Older adult cancer survivors fall significantly more often than those without cancer,1 with an increased falls incidence up to 6 months postdiagnosis.2 Those having a history of falling in the 12 months prior to cancer diagnosis are almost 4 times more likely to fall shortly after cancer treatment decision.3 Falls in cancer survivors are especially problematic due to disease-specific sequelae from the disease or treatments provided such as weakness, fatigue, decreased physical activity, and impaired cognitive function, of which each contributes to falls risk.4–9
In cancer survivors aged 65+ years, baseline cognitive function is believed to be influenced by type of cancer treatment10–12 and by symptoms such as cancer-related fatigue.13 Mild to moderate cognitive impairments have been reported in 16% to 75% of cancer survivors, specifically in those who received chemotherapy.13–17 These cognitive impairments can persist 2 to 10 years post–chemotherapy treatment18–20 and are believed to contribute to long-term cognitive changes such as the development of dementia.21 Deficits in several cognitive domains have been reported in the older survivor including visual memory, spatial function, executive function, attention, memory, and concentration,22–24 of which these same processes are often used in mobility and gait and contribute to falls risk.
Falls are multifactorial and include both internal and external risk factors. The presence of cognitive impairment has been associated with an increased risk of falls and falls-related injuries in older cancer survivors.21 However, declines in cognition that are associated with changes in gait, mobility, and falls go beyond just global cognitive deficits but have been reported in specific cognitive domains.25–27 A number of studies have examined falls risk factors in older cancer survivors, but few have described how specific cognitive processes contribute to balance, mobility, and falls. Therefore, the purpose of this study was to determine how cognitive changes contribute to balance, mobility, and falls in older cancer survivors.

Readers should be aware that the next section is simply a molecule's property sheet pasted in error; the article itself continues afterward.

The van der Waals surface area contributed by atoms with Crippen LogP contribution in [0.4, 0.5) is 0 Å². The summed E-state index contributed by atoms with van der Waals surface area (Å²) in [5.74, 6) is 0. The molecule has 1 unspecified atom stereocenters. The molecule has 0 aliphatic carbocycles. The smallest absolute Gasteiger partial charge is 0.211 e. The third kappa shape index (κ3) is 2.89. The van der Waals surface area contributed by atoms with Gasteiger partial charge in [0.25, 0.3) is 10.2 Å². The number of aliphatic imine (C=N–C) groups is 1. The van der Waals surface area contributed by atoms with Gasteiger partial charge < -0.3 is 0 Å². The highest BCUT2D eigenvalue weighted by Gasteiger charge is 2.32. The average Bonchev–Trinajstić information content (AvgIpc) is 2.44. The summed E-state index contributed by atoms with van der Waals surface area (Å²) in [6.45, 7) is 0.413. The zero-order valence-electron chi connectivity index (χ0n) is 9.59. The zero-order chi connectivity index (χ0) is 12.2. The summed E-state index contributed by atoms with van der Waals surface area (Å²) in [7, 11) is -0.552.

The sample for this cross-sectional study comes from the 2010 wave of the Health and Retirement Study (HRS), a prospective observational study of community-dwelling people 50 years or older in the United States. The HRS is a longitudinal study that surveys a representative sample of approximately 20 000 Americans every 2 years.28 A detailed description of the study can be found at http://hrsonline.isr.umich.edu. This secondary analysis of the HRS data was approved by the Institutional Review Board of the University of Michigan-Flint. All respondents provided informed consent, and their anonymity was preserved in the process.
Data from this interview took place in 2010 through information provided by the respondent or their proxy. The sample comprised 22 034 individuals, of which 3078 were identified as having cancer. From that sample, respondents who had incomplete demographics, disease information, or physical function or cognitive information were excluded from further analyses.
HRS respondent data were included in this study if respondents were older than 65 years; had a self-reported diagnosis of cancer (excluding skin cancer) ever or since the previous HRS wave; did not have Alzheimer disease, dementia, or history of stroke; were able to stand unassisted for at least 1 minute; and did not have a recent surgery, injury, or other health condition that prevented the ability to walk.